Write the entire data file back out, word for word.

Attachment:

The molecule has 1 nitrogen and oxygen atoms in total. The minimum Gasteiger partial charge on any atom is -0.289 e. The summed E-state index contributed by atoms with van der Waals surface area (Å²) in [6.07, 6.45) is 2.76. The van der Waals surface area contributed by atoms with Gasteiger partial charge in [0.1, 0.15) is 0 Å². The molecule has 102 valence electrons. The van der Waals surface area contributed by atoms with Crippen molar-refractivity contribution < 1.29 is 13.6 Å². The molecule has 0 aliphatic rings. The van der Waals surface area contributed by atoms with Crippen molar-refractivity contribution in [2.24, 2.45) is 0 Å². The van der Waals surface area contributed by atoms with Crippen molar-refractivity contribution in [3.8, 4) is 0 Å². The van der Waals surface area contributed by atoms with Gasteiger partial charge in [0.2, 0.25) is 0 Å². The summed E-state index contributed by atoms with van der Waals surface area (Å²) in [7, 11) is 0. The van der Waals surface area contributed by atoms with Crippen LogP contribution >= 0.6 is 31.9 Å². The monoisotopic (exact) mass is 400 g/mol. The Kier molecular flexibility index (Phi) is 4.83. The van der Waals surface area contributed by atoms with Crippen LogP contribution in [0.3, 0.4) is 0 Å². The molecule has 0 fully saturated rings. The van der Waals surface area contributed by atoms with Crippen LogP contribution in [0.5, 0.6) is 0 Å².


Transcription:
The molecule has 1 nitrogen and oxygen atoms in total. The minimum Gasteiger partial charge on any atom is -0.289 e. The summed E-state index contributed by atoms with van der Waals surface area (Å²) in [6.07, 6.45) is 2.76. The van der Waals surface area contributed by atoms with Gasteiger partial charge in [0.1, 0.15) is 0 Å². The molecule has 102 valence electrons. The van der Waals surface area contributed by atoms with Crippen molar-refractivity contribution < 1.29 is 13.6 Å². The molecule has 0 aliphatic rings. The van der Waals surface area contributed by atoms with Crippen molar-refractivity contribution in [2.24, 2.45) is 0 Å². The van der Waals surface area contributed by atoms with Crippen molar-refractivity contribution in [3.8, 4) is 0 Å². The van der Waals surface area contributed by atoms with Gasteiger partial charge in [0.2, 0.25) is 0 Å². The summed E-state index contributed by atoms with van der Waals surface area (Å²) in [7, 11) is 0. The van der Waals surface area contributed by atoms with Crippen LogP contribution >= 0.6 is 31.9 Å². The monoisotopic (exact) mass is 400 g/mol. The Kier molecular flexibility index (Phi) is 4.83. The van der Waals surface area contributed by atoms with Crippen LogP contribution in [0.3, 0.4) is 0 Å². The molecule has 0 fully saturated rings. The van der Waals surface area contributed by atoms with Crippen LogP contribution in [0.5, 0.6) is 0 Å².